However, there are numerous facets of preparations that are essential for the success of any public speaking event, these include developing the right body language, making eye contact and effectively utilizing the time allocated for the speech (Hamilton 71). 4.Maximize the introduction and conclusion of the speech. Research shows that, in many cases, speech anxiety lessens significantly after the first thirty seconds of a presentation. In this regard, it is essential that the speaker memorizes his or her opening and closing remarks in order to capture the attention of the audience and also avert fears of imperviousness among the targeted audience (Witt and Behnke, Anticipatory Speech Anxiety as a Function of Public Speaking 167-177). 5.Avoid memorization of the entire speech. Instead, it is more productive for the speaker to prepare short notes from which they can speak or refer. In this way, the speaker can organize his or her thoughts to eliminate disorientation during presentation. 6.Audience and venue reconnaissance.

Another main tenet of public speaking understands of the target audience in terms of their characteristics, size and age group. The identification of the audience helps the speaker formulate specific behavioral mechanisms or adaptations for the type of audience. Furthermore, assessing the venue gives the feel of the event as well as allows the speaker to familiarize themselves with the equipment and technology to be used for the event. In addition, visiting the venue also helps the speaker to understand physical arrangements of the setting. In this sense, it is also essential to test the equipment to identify any issues prior to the event (Witt, Roberts and Behnke 215 – 226). 7.Adequate practice in speech delivery and timing. This is essential so that the speaker does not exceed set time parameters.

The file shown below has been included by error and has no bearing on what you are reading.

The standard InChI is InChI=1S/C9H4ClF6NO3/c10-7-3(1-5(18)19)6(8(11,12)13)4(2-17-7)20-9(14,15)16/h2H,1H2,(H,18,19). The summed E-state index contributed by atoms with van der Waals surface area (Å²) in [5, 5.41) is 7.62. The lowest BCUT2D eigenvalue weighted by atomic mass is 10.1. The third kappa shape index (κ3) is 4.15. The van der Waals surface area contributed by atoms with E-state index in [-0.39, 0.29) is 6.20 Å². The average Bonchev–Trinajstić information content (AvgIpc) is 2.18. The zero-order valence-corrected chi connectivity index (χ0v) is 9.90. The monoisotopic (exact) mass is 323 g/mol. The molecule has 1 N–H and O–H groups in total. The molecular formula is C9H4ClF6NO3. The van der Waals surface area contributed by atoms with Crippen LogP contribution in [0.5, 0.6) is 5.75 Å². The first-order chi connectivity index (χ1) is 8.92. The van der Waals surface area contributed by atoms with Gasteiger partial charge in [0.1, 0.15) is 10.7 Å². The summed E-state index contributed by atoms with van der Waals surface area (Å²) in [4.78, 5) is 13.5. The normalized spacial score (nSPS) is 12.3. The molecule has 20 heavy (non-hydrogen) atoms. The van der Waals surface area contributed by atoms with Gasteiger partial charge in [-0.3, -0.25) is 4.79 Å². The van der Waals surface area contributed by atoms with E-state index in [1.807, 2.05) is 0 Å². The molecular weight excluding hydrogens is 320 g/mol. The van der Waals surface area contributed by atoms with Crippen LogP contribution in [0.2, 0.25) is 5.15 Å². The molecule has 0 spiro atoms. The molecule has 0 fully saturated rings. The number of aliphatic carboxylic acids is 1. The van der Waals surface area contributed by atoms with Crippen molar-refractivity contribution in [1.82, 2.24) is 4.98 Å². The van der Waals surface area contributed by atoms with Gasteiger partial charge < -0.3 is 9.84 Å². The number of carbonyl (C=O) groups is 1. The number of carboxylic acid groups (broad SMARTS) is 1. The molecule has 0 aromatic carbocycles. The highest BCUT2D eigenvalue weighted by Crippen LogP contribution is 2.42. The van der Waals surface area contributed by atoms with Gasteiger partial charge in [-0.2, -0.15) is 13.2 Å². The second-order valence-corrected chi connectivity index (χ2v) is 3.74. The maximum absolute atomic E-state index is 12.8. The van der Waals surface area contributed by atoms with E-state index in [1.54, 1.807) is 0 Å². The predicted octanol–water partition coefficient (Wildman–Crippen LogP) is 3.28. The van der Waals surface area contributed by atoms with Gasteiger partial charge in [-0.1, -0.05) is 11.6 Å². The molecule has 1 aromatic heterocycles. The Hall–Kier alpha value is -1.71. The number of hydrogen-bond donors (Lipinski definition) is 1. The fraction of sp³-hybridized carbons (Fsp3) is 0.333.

Effective time management is vital for the speaker to deliver an organized and consistent message. Further, during practice, it is advisable to continue to the end of the speech, even if one forgets a part of speech. This way, the speaker can master how to overcome instants of failed memory or to deal with errors. 8.Set realistic expectations. It is a fact that no human being is truly perfect. Similarly, in public speaking everyone is bound to make mistakes in their presentation. Consequently, it is more effective to move away from unrealistic goals such as flawless speech delivery, and focus on realistic tactics like, consulting one’s notes in the event of a failed memory or deviation (Griffin 221). 9.Use visualization techniques to imagine an ideal presentation.

Research shows, speakers who practice visualization techniques before their public speaking event report declined levels of communication apprehension. Indeed, visualization of the presentation helps purge negative thoughts about the event and replace them with more positive thoughts that are more empowering (Hamilton 1-71). 10.Continued practice. I discovered that sustained practice is critical for the speaker to develop eloquence and cope with speech anxiety in public speaking. In this regard, it is necessary to find opportunities that expose the speaker to mild to moderate stages of anxiety that challenge their ability to succeed. Through this, the speaker reinforces himself psychologically to operate at certain levels of anxiety.

During The Speech